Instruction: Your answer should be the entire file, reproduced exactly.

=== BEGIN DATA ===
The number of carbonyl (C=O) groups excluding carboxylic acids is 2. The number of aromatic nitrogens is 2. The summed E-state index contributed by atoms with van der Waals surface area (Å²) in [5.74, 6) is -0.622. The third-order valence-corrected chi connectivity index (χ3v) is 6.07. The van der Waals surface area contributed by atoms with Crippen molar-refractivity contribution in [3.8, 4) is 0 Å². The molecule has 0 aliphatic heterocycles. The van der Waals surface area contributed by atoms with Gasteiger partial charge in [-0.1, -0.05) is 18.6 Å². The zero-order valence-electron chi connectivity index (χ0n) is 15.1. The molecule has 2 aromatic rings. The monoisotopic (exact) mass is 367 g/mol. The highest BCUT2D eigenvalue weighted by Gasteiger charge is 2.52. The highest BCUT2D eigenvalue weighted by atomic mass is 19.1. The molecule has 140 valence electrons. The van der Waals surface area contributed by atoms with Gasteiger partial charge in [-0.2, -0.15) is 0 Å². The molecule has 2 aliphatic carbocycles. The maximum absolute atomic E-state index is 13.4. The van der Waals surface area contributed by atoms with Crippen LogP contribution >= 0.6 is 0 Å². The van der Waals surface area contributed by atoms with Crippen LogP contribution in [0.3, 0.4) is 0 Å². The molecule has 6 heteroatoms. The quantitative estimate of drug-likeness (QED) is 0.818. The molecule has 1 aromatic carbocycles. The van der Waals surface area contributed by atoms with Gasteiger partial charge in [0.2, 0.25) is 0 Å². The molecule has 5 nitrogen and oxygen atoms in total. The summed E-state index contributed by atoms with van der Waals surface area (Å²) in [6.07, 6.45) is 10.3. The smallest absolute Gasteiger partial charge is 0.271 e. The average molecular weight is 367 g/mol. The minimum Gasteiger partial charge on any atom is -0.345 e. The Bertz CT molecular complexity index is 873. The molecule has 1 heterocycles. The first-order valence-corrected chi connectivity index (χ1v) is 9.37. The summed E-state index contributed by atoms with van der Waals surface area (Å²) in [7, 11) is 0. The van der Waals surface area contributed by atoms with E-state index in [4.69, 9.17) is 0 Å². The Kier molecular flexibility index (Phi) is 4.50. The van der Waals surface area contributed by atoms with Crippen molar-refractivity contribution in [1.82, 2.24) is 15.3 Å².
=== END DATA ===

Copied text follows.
The number of carbonyl (C=O) groups excluding carboxylic acids is 2. The number of aromatic nitrogens is 2. The summed E-state index contributed by atoms with van der Waals surface area (Å²) in [5.74, 6) is -0.622. The third-order valence-corrected chi connectivity index (χ3v) is 6.07. The van der Waals surface area contributed by atoms with Crippen molar-refractivity contribution in [3.8, 4) is 0 Å². The molecule has 0 aliphatic heterocycles. The van der Waals surface area contributed by atoms with Gasteiger partial charge in [-0.1, -0.05) is 18.6 Å². The zero-order valence-electron chi connectivity index (χ0n) is 15.1. The molecule has 2 aromatic rings. The monoisotopic (exact) mass is 367 g/mol. The highest BCUT2D eigenvalue weighted by Gasteiger charge is 2.52. The highest BCUT2D eigenvalue weighted by atomic mass is 19.1. The molecule has 140 valence electrons. The van der Waals surface area contributed by atoms with Gasteiger partial charge in [-0.2, -0.15) is 0 Å². The molecule has 2 aliphatic carbocycles. The maximum absolute atomic E-state index is 13.4. The van der Waals surface area contributed by atoms with Crippen LogP contribution >= 0.6 is 0 Å². The van der Waals surface area contributed by atoms with Crippen LogP contribution in [0.3, 0.4) is 0 Å². The molecule has 6 heteroatoms. The quantitative estimate of drug-likeness (QED) is 0.818. The molecule has 1 aromatic carbocycles. The van der Waals surface area contributed by atoms with Gasteiger partial charge in [0.2, 0.25) is 0 Å². The molecule has 5 nitrogen and oxygen atoms in total. The summed E-state index contributed by atoms with van der Waals surface area (Å²) in [6.07, 6.45) is 10.3. The smallest absolute Gasteiger partial charge is 0.271 e. The average molecular weight is 367 g/mol. The minimum Gasteiger partial charge on any atom is -0.345 e. The Bertz CT molecular complexity index is 873. The molecule has 1 heterocycles. The first-order valence-corrected chi connectivity index (χ1v) is 9.37. The summed E-state index contributed by atoms with van der Waals surface area (Å²) in [7, 11) is 0. The van der Waals surface area contributed by atoms with E-state index in [4.69, 9.17) is 0 Å². The Kier molecular flexibility index (Phi) is 4.50. The van der Waals surface area contributed by atoms with Crippen molar-refractivity contribution in [1.82, 2.24) is 15.3 Å².